Hot Tips (Energy-Efficient Facilities)

Reducing Your Energy Use and Cost

With budget cuts impacting colleges and universities across the nation, many campuses are searching for ways to stretch their dollars. Investing in renewable energy and products saves money in the long run. Not to mention, consuming energy unnecessarily can hurt your bottom line. Consider these easy ways to reduce your energy use.

Build with Efficiency in Mind
Entry doors can leak both air and heat, contributing to significant energy loss. Specialized door assemblies and accessories are available to help combat these losses and improve a facility’s overall energy efficiency. Don’t forget about classroom doors! The simple addition of self-adhesive weather stripping can reduce energy losses and improve soundproofing.

Invest in Energy-Efficient Locks
Smart locks connected to a power source can use a lot of energy. Think of all the doors in your building. How many are secured by electrified locks? Hardware manufacturers make locks that draw approximately 90 percent less power than other models, and they’re just as secure.

Install Self-Powered Door Controls
Door control devices are another unsuspecting energy user. A small number of door operators are innovatively designed to generate and locally store energy, so they don’t even need a dedicated power source to open or close.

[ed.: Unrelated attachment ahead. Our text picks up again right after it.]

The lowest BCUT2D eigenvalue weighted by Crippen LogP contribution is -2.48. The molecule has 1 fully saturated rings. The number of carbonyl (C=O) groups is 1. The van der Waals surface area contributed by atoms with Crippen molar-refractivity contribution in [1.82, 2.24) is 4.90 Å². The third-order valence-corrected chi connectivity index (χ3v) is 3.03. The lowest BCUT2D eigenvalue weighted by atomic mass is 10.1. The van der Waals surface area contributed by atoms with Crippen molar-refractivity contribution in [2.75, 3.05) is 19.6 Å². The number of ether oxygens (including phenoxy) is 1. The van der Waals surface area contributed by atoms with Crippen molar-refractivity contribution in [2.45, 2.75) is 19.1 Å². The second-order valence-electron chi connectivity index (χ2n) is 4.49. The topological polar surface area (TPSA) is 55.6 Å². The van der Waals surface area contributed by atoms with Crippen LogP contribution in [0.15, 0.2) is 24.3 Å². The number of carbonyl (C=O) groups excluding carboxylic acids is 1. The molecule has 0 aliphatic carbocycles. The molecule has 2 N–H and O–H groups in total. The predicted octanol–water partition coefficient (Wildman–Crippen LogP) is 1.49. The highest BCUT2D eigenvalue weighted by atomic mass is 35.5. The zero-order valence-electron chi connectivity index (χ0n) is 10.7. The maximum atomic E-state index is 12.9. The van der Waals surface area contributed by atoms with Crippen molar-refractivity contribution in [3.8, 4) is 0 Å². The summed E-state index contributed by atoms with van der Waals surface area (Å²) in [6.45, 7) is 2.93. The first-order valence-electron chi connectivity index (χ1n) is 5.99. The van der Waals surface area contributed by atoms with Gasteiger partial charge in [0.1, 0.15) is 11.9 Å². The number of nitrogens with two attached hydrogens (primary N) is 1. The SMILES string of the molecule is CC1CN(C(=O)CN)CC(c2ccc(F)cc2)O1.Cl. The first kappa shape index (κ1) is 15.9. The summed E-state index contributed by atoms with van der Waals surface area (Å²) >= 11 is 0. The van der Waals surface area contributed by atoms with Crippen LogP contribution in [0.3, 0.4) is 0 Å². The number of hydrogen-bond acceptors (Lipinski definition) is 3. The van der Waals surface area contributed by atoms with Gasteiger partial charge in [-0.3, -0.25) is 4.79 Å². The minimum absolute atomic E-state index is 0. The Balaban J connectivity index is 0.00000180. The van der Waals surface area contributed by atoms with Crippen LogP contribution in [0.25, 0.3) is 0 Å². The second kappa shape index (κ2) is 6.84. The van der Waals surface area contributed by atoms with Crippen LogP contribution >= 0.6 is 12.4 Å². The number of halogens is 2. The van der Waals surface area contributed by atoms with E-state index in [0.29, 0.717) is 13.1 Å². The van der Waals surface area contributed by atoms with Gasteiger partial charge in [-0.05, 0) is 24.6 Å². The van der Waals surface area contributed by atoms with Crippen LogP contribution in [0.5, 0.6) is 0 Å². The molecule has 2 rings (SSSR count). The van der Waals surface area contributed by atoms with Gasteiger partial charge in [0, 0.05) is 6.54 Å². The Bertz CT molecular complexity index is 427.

There are additional ways you can make your campus more energy efficient without a huge investment. Find a manufacturing partner that is invested in your success and safety; one with a wide range of progressive products, support tools and services to assist you; and one that can help you make your campus more energy efficient, secure, and sustainable.

This article originally appeared in the College Planning & Management July/August 2018 issue of Spaces4Learning.

About the Author

Amy Vigneux is director of Sustainable Building Solutions for ASSA ABLOY.

Sponsored Content

Smart Lockers Now and Beyond the Pandemic

Campus operations of all kinds were severely impacted by the pandemic, as were many of the habits and expectations of students, parents, faculty and staff. Some of those changes, it appears, will outlast the pandemic — including advances in the way packages are delivered and tracked on campus. Read this Q&A with the Editor to find out more.